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Divorce and Your Child’s Best Interest – Co-Parenting After A Divorce

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Divorce is a difficult process, from dealing with lawyers to adjusting to a new way of life. When there are children involved, they’re faced with a lot of uncertainty. Their everyday lives will change as well as yours. Bringing in the right child custody lawyer, as well as incorporating counseling, can alleviate some of the discomfort involved, but how do you possibly explain to your children what the future may hold as your family goes separate ways? 

No one experiences more discomfort in a divorce than the children involved. One of the primary concerns of divorcing couples is what happens to the children. While one parent may think they have more parental rights than the other, both parties need to consider the well-being and best interest of the child. 

How you determine child custody with a family law attorney will affect the trajectory of your child’s life, so fully understanding child custody laws in your state and how your child’s best interest plays a role in your divorce will benefit all involved. 

Sure, your mind might be set on doing everything possible to keep your child with you. Still, considering all options with a family law attorney and understanding the emotional adjustment this will be for you and your family will help you in the long run. This article will explore how the court determines child custody and the role that the best interest of the child plays in the process.

Co-Parenting 101

When it comes to child custody, co-parenting is typically in the child’s best interest, barring any immediate danger to the child. The child(ren) won’t see both parents daily, and their everyday life will look a little different. They’ll be spending time at two different homes, which can be a huge adjustment. With positive co-parenting, some of the messiness often involved with the fallout of divorce can be mitigated. Here are some ways that you can effectively co-parent during and beyond the divorce itself and preserve your child’s best interests above all else.

1. Don’t Speak Poorly About Your Ex

One of the cardinal rules is to speak no evil, especially around children. When they hear you talking poorly about your ex, they will internalize those feelings themselves and may lash out as well. You may not want to deal with your ex extensively, but they are still the other parent in the picture. Your child loves them. Keep those thoughts to yourself.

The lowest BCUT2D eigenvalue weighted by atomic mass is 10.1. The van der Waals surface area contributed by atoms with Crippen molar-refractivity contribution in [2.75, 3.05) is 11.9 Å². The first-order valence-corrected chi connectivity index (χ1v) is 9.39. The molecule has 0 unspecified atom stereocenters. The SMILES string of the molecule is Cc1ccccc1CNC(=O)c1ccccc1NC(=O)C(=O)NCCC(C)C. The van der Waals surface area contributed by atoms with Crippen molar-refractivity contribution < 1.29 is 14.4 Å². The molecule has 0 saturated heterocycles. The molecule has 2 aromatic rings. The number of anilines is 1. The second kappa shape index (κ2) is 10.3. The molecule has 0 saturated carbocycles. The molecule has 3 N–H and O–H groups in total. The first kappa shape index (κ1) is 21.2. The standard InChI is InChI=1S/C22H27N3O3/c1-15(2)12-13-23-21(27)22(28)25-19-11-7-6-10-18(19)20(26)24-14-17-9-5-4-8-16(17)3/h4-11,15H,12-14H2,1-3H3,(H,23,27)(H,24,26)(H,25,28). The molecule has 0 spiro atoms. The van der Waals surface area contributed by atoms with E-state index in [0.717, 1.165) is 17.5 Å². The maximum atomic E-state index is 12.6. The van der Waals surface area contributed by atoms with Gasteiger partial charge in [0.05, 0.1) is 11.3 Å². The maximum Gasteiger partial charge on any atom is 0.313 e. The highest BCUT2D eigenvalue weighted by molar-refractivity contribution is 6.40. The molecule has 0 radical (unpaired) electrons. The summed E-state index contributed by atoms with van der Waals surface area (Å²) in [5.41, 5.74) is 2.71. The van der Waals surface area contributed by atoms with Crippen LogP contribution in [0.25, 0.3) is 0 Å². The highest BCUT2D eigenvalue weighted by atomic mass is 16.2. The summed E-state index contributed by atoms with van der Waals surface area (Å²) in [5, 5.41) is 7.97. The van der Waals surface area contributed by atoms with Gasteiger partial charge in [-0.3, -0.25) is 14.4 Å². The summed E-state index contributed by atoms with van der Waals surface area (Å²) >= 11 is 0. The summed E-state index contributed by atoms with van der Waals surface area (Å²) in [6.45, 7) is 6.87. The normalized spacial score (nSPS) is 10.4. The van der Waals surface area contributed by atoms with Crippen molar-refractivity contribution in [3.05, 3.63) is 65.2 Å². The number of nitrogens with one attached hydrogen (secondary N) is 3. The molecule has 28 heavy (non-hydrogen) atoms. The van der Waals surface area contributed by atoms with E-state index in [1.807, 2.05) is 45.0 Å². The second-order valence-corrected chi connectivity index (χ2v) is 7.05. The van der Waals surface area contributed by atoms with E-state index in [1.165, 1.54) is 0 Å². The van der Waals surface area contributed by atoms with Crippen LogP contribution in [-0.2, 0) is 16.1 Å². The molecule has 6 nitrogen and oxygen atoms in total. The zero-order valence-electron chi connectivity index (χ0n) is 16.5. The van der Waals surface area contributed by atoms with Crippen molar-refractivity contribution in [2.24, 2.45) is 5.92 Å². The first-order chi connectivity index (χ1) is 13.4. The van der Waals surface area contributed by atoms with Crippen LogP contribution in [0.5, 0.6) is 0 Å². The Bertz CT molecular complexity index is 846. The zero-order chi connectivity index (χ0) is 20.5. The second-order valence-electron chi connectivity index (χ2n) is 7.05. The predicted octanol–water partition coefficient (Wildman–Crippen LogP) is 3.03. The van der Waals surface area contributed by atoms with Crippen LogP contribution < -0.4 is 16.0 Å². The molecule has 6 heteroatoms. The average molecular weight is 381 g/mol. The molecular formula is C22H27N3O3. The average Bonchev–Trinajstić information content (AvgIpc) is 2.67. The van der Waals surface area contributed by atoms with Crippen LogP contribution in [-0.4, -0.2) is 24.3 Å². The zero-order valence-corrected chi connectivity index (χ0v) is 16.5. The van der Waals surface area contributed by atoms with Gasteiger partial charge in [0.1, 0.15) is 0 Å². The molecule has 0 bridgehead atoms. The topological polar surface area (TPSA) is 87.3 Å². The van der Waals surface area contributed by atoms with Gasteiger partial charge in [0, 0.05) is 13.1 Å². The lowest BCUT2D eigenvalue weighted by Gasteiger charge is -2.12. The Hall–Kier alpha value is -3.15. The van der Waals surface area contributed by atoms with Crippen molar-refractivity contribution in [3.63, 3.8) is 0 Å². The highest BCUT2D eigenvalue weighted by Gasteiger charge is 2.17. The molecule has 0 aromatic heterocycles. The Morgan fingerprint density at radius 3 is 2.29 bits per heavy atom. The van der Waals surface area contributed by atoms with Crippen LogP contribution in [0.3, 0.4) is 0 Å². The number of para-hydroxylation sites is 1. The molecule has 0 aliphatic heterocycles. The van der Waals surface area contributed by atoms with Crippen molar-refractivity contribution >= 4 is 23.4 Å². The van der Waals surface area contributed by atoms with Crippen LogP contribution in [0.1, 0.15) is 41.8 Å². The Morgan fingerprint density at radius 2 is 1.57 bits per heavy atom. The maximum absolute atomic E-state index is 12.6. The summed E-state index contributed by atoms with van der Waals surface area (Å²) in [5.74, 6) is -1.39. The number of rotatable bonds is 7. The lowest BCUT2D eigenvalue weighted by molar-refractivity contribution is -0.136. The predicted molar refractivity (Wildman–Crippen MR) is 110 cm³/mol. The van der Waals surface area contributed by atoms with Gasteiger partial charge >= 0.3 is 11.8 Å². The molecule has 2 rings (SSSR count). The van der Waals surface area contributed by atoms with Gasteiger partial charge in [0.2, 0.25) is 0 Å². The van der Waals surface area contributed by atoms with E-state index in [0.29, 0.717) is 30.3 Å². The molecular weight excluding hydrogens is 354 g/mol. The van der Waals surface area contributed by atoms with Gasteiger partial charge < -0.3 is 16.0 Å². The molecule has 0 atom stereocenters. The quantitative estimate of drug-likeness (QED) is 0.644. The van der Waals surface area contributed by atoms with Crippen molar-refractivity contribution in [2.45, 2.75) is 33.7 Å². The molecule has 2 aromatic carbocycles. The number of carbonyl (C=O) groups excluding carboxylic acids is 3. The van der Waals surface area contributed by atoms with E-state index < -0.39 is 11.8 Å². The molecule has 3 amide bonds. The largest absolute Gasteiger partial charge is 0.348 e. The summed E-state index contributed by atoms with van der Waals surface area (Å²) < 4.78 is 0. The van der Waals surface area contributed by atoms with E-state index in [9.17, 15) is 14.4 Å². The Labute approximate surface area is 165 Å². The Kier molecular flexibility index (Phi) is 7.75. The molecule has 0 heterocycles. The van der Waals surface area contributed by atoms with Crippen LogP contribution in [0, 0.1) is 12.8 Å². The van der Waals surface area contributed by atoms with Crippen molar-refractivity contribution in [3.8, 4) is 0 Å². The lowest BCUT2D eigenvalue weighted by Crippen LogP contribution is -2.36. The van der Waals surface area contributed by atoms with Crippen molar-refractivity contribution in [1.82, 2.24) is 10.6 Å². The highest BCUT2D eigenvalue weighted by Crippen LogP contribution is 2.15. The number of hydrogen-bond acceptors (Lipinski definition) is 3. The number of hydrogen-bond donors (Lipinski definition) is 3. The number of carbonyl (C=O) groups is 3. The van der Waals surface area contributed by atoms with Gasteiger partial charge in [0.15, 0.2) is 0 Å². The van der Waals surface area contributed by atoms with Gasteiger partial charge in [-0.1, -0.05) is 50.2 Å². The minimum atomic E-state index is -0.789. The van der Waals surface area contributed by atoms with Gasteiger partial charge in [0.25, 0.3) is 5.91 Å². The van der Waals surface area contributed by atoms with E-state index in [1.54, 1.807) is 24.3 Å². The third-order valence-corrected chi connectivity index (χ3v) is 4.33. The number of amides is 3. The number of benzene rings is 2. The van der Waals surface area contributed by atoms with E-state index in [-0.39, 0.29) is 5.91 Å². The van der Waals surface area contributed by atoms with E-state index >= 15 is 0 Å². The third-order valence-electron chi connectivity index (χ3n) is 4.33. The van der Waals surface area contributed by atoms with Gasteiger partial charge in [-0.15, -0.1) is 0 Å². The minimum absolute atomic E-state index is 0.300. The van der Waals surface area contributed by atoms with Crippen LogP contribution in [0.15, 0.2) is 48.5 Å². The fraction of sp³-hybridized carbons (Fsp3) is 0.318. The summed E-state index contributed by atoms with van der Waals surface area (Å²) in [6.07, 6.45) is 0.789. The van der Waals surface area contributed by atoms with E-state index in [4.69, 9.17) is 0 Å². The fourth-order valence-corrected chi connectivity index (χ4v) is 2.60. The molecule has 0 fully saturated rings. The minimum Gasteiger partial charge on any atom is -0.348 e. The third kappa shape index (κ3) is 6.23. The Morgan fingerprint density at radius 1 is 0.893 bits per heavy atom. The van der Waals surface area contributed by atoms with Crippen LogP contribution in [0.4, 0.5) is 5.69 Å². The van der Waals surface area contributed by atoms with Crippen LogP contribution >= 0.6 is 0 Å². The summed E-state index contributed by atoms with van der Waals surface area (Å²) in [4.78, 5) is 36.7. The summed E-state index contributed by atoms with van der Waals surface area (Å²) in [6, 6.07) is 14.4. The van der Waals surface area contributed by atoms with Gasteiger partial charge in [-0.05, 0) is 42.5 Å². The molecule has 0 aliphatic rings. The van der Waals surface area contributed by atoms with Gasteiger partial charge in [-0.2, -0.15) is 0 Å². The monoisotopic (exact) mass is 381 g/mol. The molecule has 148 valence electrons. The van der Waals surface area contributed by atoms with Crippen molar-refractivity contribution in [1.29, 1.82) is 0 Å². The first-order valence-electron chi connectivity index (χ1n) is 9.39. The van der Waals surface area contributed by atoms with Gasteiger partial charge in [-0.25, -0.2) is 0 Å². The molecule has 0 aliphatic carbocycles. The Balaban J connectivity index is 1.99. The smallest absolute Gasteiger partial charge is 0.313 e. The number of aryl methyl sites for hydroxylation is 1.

2. Co-Parenting Isn’t About What You Want

Sure, the divorce was about what happened (or was lacking) between you and your ex, but co-parenting and custody are about the kids (and only about the kids). The best interest of the child or children involved should be the primary focus, and tunnel vision can often get in the way of that. 

The kids aren’t objects to be had in the divorce. They are yours, both of yours, to cherish and make memories with, even if the future may look a little different. What’s best for the child may not always feel good from your perspective, but it will benefit your child greatly in the long run.

3. Know Your Schedule, and Stick to It as Much as Possible

Being realistic regarding your priorities and schedule is an important thing to consider when developing a co-parenting plan. Keeping a sense of consistency is key in things like your work schedule and other obligations that you had even when you were married. Stick to a schedule, and don’t alter it based on the emotional response of the divorce and pending child custody. Develop a sense of normalcy in both your schedule and your child’s. 

4. It’s Up To You and Your Ex To Cooperate 

Both parents need to keep in mind that the child wants both parents around. They need to feel the support and love of both parents.. Just because you didn’t agree with the other parent as a spouse doesn’t mean they’re a terrible parent, and putting the needs and well-being of your child first is crucial to striking a healthy balance that benefits everyone, regardless of the current circumstance. 

5. Find an Agreeable Communication Method

Again, you may want to interact with your ex as much as possible, but the needs and best interest of your child have to remain the priority. This means maintaining effective communication with your ex when it comes to your child.

For co-parenting to work best, communication is key. You can use several methods that reduce in-person or over-the-phone contact, including text, email, shared calendars, and more to keep each other on track and communicate about things like sports, school, appointments, and more. 

Baldwin County Family Law—Representation Tailored To You and Your Family

At Brackin & Johnson, we get the results you deserve when you need them most. With more than 40 years of experience, we can provide comprehensive care and representation tailored to your needs and unique situation. 

No one divorce or child custody case is the same as the next. We are ready to help you understand your legal stance as a parent, contact us today for the best legal services in Baldwin County. 

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